India has always been a land of ideas— be it in the field of inner sciences such as yoga or outer sciences such as physics, chemistry, medicine, shipping and metallurgy. Indian researchers have made significant contributions in numerous fields, ensuring that India remained an unchallenged global economic superpower- an exporter of technology for nearly 1500 years, well documented in Angus Madison ‘Economic History of the World: A Millennium’s Account. The very idea of zero and infinity emerged from the domain of inner sciences which is today the basis of mathematics. Indians were the first to develop steel, and the famous Iron Pillar at Delhi is the longest rust-free sample of steel in the world; it has lasted fourteen centuries till date without rusting. Indian textiles have been on a legendary path since ancient times. The Greeks and Romans recorded extensive import of high-quality textiles from India that were considered precious items in those days. Shipbuilding and export was a major Indian industry until the British banned it in the 1800s. More recently, Indian scientists, by placing the Mangalyan in the Mars orbit in their very first attempt, demon- Educate And Empower 30 The Finapolis l FEBRUARY 2015 strated the technological prowess of the Indian mind. Hence, to envision an ‘India of Ideas’, there is a need to overhaul the assessment of India’s intellectual potential. Are we meant to be a nation dependent on importing technology and intellectual property (IP) as we have been told very often, or are we meant to be a nation of exporters of technology and intellectual property as was in the past? These questions must be answered clearly to formulate a vision 2020.
In the 21st century, a country’s abilities and resources to produce and generate new knowledge would be the only way to place it on top of the global power hierarchy
Just like virus thrives in particular temperatures and humidity levels, a society to prosper on ideas requires certain enabling factors. The enabling factors include first of all, an education system that encourages free thinking both at the elementary level and at the advance level. Second, encouragement to the culture of entrepreneurship. Third, technology adaptation for dissemination of ideas and finally, a robust patent regime to recognise, reward and protect the innovator.
The education system at the primary and higher levels must be attuned to foster creative thinking. The system must be accessible financially. It is therefore very disheartening that education inflation CAGR in private final consumption expenditure is 7.5% since 2004-05. Thus, cost of education is increasing at a rate higher than growth in per capita income (roughly 6-6.5%). Besides affordability, there is an urgent need to revise the syllabi and align it with long-term strategic growth objectives of the country so that the education system is able to provide skilled manpower. Cost of education can be reduced if the education sector utilises and adopts new technology. It is estimated that going ahead, there can be a 95% drop in computer memory costs, reduction in raw data storage costs to 1/100th the current price, and a network efficiency increase by more than 200x. Hence, process power and data storage will become almost free; networks and the cloud can provide global access and pervasive education services.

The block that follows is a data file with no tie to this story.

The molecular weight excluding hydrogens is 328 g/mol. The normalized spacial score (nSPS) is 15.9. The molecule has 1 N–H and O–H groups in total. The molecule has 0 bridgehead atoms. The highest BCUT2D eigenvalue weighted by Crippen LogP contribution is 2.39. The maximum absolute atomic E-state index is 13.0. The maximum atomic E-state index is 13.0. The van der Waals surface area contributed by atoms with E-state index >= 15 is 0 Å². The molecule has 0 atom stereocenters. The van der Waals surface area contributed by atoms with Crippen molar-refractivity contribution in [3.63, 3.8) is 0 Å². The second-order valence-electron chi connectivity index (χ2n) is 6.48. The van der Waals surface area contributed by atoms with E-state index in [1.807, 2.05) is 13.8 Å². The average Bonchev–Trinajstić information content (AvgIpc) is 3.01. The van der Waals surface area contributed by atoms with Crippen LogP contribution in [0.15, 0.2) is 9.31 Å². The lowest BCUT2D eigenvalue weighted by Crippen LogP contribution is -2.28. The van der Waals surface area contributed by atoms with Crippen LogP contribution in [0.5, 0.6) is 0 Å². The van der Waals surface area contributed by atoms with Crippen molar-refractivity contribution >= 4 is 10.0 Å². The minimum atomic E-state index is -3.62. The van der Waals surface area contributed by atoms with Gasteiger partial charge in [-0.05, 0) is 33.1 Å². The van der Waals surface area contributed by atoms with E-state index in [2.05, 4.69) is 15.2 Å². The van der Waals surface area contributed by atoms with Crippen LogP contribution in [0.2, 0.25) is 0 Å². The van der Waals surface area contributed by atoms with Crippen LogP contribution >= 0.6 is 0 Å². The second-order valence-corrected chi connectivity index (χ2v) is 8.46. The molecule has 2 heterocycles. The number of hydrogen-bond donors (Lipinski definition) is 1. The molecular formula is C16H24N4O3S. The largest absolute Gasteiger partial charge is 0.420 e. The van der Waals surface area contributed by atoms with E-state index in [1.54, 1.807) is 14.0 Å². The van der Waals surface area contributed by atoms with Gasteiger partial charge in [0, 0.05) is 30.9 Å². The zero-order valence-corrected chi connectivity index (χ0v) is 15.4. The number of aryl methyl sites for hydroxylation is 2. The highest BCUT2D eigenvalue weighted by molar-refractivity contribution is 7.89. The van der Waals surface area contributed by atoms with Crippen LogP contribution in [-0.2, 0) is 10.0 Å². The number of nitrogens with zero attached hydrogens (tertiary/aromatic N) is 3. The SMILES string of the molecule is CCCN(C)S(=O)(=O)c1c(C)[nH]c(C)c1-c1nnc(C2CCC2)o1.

The education system must also train minds to start their own ventures and encourage calculated risk-taking. SMEs have traditionally been a fertile ground for first generation entrepreneurs across many countries. The recent thrust in Budget 2014 to SME sector therefore is a welcome move.
Our education system must also sensitise students at the doctorate level about the importance of originality and to resist the temptation of plagiarism. At the same time, there is need to create awareness about IP rights and how to protect them. The office of Controller General of Patents, Designs and Trade Marks (CGPDTM) has taken many proactive steps in recent years to increase awareness in the Indian industry and among the citizens. During 2013-14, the office of CGPDTM conducted 28 awareness programmes, sent its officers as Resource Persons to 96 awareness programmes organised by World Intellectual Property Offices, Universities, etc. Such measures will definitely go a long way to create a solid base for a knowledge-driven society.
The Way Forward
For the next five years, our focus must be on the four enabling factors highlighted above. The usage of technology in higher education remains limited and must increase. Our system turns out nearly seven lakh science and engineering graduates every year. However, industry surveys show that only 25% of these are employable without further training. Today, a country’s abilities and resources to produce and generate new knowledge would be the only way to place it on top of the global power hierarchy. Hence, the need of the hour is to recognise that a sound economic growth model is ultimately the one that is based on a virtuous cycle of knowledge and innovation.